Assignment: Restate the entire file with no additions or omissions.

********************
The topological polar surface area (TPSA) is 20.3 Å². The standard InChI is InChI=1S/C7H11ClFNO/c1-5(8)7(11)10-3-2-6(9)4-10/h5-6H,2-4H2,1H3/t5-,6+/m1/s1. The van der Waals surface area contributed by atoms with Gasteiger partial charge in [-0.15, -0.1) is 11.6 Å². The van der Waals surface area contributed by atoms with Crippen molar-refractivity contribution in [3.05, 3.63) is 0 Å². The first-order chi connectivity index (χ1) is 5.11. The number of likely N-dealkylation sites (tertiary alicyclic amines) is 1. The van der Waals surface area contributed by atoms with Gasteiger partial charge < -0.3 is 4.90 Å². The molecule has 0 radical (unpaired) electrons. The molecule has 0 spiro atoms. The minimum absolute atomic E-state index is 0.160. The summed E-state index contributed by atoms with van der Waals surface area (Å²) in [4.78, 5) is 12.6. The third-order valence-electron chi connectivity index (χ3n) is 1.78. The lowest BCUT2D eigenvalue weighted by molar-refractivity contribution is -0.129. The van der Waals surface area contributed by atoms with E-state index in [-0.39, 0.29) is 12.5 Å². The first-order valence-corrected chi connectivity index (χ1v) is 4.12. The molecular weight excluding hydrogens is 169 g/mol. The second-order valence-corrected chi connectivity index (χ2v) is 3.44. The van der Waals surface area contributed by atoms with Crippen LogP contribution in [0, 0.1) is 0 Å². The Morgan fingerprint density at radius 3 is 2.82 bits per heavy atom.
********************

The topological polar surface area (TPSA) is 20.3 Å². The standard InChI is InChI=1S/C7H11ClFNO/c1-5(8)7(11)10-3-2-6(9)4-10/h5-6H,2-4H2,1H3/t5-,6+/m1/s1. The van der Waals surface area contributed by atoms with Gasteiger partial charge in [-0.15, -0.1) is 11.6 Å². The van der Waals surface area contributed by atoms with Crippen molar-refractivity contribution in [3.05, 3.63) is 0 Å². The first-order chi connectivity index (χ1) is 5.11. The number of likely N-dealkylation sites (tertiary alicyclic amines) is 1. The van der Waals surface area contributed by atoms with Gasteiger partial charge < -0.3 is 4.90 Å². The molecule has 0 radical (unpaired) electrons. The molecule has 0 spiro atoms. The minimum absolute atomic E-state index is 0.160. The summed E-state index contributed by atoms with van der Waals surface area (Å²) in [4.78, 5) is 12.6. The third-order valence-electron chi connectivity index (χ3n) is 1.78. The lowest BCUT2D eigenvalue weighted by molar-refractivity contribution is -0.129. The van der Waals surface area contributed by atoms with E-state index in [-0.39, 0.29) is 12.5 Å². The first-order valence-corrected chi connectivity index (χ1v) is 4.12. The molecular weight excluding hydrogens is 169 g/mol. The second-order valence-corrected chi connectivity index (χ2v) is 3.44. The van der Waals surface area contributed by atoms with Crippen LogP contribution in [0, 0.1) is 0 Å². The Morgan fingerprint density at radius 3 is 2.82 bits per heavy atom.